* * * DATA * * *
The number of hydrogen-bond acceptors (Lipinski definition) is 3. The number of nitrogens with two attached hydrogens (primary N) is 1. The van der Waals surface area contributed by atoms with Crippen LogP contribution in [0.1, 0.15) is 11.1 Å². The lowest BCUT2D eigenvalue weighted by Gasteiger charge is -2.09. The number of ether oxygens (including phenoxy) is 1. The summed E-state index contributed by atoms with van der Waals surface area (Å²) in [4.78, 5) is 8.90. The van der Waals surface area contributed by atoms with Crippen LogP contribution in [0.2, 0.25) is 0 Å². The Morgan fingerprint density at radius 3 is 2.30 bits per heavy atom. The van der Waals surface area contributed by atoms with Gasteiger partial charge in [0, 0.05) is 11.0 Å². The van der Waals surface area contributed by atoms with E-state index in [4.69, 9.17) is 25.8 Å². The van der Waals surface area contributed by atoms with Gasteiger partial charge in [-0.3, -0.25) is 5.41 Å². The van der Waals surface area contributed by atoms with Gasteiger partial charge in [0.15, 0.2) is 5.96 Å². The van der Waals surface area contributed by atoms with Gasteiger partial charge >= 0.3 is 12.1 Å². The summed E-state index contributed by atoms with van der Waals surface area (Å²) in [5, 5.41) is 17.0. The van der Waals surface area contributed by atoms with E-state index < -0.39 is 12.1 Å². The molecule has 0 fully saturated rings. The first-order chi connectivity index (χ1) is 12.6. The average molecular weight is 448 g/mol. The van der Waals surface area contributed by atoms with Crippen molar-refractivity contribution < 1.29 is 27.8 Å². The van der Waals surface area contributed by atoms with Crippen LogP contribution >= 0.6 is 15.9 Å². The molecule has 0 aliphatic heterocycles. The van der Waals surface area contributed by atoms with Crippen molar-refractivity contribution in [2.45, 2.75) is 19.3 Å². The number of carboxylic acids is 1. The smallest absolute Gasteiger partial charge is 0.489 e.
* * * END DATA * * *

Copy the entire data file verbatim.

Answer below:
The number of hydrogen-bond acceptors (Lipinski definition) is 3. The number of nitrogens with two attached hydrogens (primary N) is 1. The van der Waals surface area contributed by atoms with Crippen LogP contribution in [0.1, 0.15) is 11.1 Å². The lowest BCUT2D eigenvalue weighted by Gasteiger charge is -2.09. The number of ether oxygens (including phenoxy) is 1. The summed E-state index contributed by atoms with van der Waals surface area (Å²) in [4.78, 5) is 8.90. The van der Waals surface area contributed by atoms with Crippen LogP contribution in [0.2, 0.25) is 0 Å². The Morgan fingerprint density at radius 3 is 2.30 bits per heavy atom. The van der Waals surface area contributed by atoms with Gasteiger partial charge in [0, 0.05) is 11.0 Å². The van der Waals surface area contributed by atoms with E-state index in [4.69, 9.17) is 25.8 Å². The van der Waals surface area contributed by atoms with Gasteiger partial charge in [-0.3, -0.25) is 5.41 Å². The van der Waals surface area contributed by atoms with Gasteiger partial charge in [0.15, 0.2) is 5.96 Å². The van der Waals surface area contributed by atoms with Gasteiger partial charge >= 0.3 is 12.1 Å². The summed E-state index contributed by atoms with van der Waals surface area (Å²) in [5, 5.41) is 17.0. The van der Waals surface area contributed by atoms with E-state index < -0.39 is 12.1 Å². The molecule has 0 fully saturated rings. The first-order chi connectivity index (χ1) is 12.6. The average molecular weight is 448 g/mol. The van der Waals surface area contributed by atoms with Crippen molar-refractivity contribution < 1.29 is 27.8 Å². The van der Waals surface area contributed by atoms with Crippen LogP contribution >= 0.6 is 15.9 Å². The molecule has 0 aliphatic heterocycles. The van der Waals surface area contributed by atoms with Crippen molar-refractivity contribution in [2.45, 2.75) is 19.3 Å². The number of carboxylic acids is 1. The smallest absolute Gasteiger partial charge is 0.489 e.